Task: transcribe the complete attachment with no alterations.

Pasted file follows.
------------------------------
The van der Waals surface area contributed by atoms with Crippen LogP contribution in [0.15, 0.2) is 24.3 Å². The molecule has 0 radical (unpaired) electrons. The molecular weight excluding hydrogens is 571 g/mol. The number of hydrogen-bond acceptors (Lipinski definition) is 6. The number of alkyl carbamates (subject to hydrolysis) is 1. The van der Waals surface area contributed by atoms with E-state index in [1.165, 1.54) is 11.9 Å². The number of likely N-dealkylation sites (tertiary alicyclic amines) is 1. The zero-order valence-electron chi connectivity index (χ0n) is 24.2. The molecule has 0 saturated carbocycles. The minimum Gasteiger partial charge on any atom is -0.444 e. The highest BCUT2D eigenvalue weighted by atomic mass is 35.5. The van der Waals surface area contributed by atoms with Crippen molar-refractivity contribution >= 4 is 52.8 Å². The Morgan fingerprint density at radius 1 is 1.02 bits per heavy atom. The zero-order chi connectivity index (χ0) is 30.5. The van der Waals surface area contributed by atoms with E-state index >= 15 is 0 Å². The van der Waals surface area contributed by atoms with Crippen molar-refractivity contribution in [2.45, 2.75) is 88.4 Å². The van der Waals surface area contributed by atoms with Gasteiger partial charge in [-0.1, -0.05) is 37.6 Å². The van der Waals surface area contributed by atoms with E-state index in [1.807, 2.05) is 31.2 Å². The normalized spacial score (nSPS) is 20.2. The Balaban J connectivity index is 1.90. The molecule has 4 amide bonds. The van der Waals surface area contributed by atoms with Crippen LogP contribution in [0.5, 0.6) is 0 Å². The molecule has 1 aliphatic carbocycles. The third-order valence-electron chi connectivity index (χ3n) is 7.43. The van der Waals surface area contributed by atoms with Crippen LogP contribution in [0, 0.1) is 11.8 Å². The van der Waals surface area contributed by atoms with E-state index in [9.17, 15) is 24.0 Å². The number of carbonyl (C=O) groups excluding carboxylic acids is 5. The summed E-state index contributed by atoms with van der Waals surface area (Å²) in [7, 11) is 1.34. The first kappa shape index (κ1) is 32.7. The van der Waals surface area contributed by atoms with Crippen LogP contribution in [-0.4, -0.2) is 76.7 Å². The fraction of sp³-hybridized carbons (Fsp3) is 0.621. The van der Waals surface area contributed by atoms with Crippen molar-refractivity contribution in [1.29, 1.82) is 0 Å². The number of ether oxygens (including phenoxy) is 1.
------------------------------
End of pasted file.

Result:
The van der Waals surface area contributed by atoms with Crippen LogP contribution in [0.15, 0.2) is 24.3 Å². The molecule has 0 radical (unpaired) electrons. The molecular weight excluding hydrogens is 571 g/mol. The number of hydrogen-bond acceptors (Lipinski definition) is 6. The number of alkyl carbamates (subject to hydrolysis) is 1. The van der Waals surface area contributed by atoms with E-state index in [1.165, 1.54) is 11.9 Å². The number of likely N-dealkylation sites (tertiary alicyclic amines) is 1. The zero-order valence-electron chi connectivity index (χ0n) is 24.2. The molecule has 0 saturated carbocycles. The minimum Gasteiger partial charge on any atom is -0.444 e. The highest BCUT2D eigenvalue weighted by atomic mass is 35.5. The van der Waals surface area contributed by atoms with Crippen molar-refractivity contribution >= 4 is 52.8 Å². The Morgan fingerprint density at radius 1 is 1.02 bits per heavy atom. The zero-order chi connectivity index (χ0) is 30.5. The van der Waals surface area contributed by atoms with E-state index >= 15 is 0 Å². The van der Waals surface area contributed by atoms with Crippen molar-refractivity contribution in [2.45, 2.75) is 88.4 Å². The van der Waals surface area contributed by atoms with Gasteiger partial charge in [-0.1, -0.05) is 37.6 Å². The van der Waals surface area contributed by atoms with E-state index in [1.807, 2.05) is 31.2 Å². The normalized spacial score (nSPS) is 20.2. The Balaban J connectivity index is 1.90. The molecule has 4 amide bonds. The van der Waals surface area contributed by atoms with Crippen LogP contribution in [0.5, 0.6) is 0 Å². The molecule has 1 aliphatic carbocycles. The third-order valence-electron chi connectivity index (χ3n) is 7.43. The van der Waals surface area contributed by atoms with Crippen LogP contribution in [0, 0.1) is 11.8 Å². The van der Waals surface area contributed by atoms with E-state index in [9.17, 15) is 24.0 Å². The number of carbonyl (C=O) groups excluding carboxylic acids is 5. The summed E-state index contributed by atoms with van der Waals surface area (Å²) in [7, 11) is 1.34. The first kappa shape index (κ1) is 32.7. The van der Waals surface area contributed by atoms with Crippen LogP contribution in [-0.4, -0.2) is 76.7 Å². The fraction of sp³-hybridized carbons (Fsp3) is 0.621. The van der Waals surface area contributed by atoms with Crippen molar-refractivity contribution in [1.29, 1.82) is 0 Å². The number of ether oxygens (including phenoxy) is 1.